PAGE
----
The Most Common War Injury May Not Be What You ThinkOct 31, 2013
When asked to name common war injuries, people often think about severed limbs, brain injuries, or post-traumatic stress disorder. But there is one injury that more veterans suffer than any other: Hearing loss. Find out more…
When people think of those suffering from hearing loss, they think of their senior loved ones who listen to the TV too loud, or young children who were born with hearing impairments. Veterans are rarely considered, and yet they remain one of the groups most likely to suffer from hearing impairment as a result of their action on the ground during war.
Hearing Loss Is The Most Common Injury Among Veterans
It is estimated that of the veterans who have served in wars since 9/11, over 400,000 of them suffer from some degree of hearing loss or tinnitus (ringing in the ears). Interviews with veterans reveal that hearing loss and other auditory problems are the most common injury they have to deal with. Treating hearing problems for veterans costs over $1 billion per year, and one fifth of all hearing aids sold in the United States are sold to veterans.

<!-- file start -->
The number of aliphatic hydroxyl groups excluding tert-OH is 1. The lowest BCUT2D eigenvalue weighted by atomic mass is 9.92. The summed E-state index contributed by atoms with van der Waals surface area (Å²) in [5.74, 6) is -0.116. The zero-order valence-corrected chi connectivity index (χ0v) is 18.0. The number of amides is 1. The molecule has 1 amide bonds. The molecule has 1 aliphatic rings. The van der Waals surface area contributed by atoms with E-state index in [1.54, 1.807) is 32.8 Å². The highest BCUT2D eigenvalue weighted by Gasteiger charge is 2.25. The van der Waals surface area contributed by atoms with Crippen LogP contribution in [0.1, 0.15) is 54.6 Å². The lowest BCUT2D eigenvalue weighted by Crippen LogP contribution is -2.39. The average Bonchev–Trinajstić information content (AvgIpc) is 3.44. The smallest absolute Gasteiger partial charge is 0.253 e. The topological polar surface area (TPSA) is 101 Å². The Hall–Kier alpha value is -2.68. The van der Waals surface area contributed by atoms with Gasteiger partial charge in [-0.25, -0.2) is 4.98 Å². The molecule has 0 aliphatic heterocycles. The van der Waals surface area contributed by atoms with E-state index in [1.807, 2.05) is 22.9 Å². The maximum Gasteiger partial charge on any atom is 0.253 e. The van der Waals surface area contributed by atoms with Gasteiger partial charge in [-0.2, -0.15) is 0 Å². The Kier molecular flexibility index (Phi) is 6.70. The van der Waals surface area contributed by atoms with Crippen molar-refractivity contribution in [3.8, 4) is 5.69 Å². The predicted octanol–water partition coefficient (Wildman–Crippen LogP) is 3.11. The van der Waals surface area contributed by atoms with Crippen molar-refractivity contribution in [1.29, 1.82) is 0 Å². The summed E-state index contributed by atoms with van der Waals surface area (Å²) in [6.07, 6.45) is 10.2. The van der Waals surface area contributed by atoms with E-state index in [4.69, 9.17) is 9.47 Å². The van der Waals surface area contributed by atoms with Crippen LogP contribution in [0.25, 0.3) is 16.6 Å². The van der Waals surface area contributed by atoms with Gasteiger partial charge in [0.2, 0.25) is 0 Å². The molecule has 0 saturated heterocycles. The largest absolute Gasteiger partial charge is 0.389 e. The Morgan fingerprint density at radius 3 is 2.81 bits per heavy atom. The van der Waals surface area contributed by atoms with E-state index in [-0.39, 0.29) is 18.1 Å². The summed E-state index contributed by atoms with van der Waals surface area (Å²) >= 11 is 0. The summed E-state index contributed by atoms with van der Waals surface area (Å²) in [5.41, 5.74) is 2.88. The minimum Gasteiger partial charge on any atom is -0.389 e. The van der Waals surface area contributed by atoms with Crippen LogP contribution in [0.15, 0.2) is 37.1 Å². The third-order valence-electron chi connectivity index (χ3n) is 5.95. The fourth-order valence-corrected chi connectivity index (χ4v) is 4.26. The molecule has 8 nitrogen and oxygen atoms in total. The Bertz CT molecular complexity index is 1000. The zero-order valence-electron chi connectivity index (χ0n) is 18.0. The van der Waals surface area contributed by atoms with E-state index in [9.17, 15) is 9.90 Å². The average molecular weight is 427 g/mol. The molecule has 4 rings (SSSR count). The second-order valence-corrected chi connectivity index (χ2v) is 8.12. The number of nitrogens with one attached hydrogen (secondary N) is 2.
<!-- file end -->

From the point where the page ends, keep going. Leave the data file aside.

Helicopters Clock In at 100 Decibels
Remember that normal conversation at around 60 decibels is what is safe for our hearing. But soldiers in combat are subjected to sounds that greatly exceed safe levels. Helicopters make noise around 100 decibels, flight decks have noise levels of around 130 decibels and the sound within 50 feet of an exploding grenade is about 160 decibels.
Blast Pressure Damages Ear Drums
The pressure from blasts is also a contributing factor to hearing loss. It only takes pressure of 5 pounds per square inch (psi) to damage an ear drum, and the explosives that soldiers are exposed to can be greater than 60 psi.
The Most Common, Least Talked About War Injury
Though hearing impairments are extremely common among veterans, they don't get as much attention as brain injuries, lost limbs and post-traumatic stress disorder.
Hearing Loss Goes Untreated
And still, despite being so common, hearing impairments among veterans often go untreated for a variety of reasons – lack of knowledge about hearing loss, denied claims from the VA, or an unwillingness to seem “weak” because of an impairment.
Most veterans return from combat zones and don’t realize at first that their hearing has been compromised, or they just live with it. On average, it usually takes about seven years after someone realizes that they are having trouble hearing before they seek any kind of testing or treatment.
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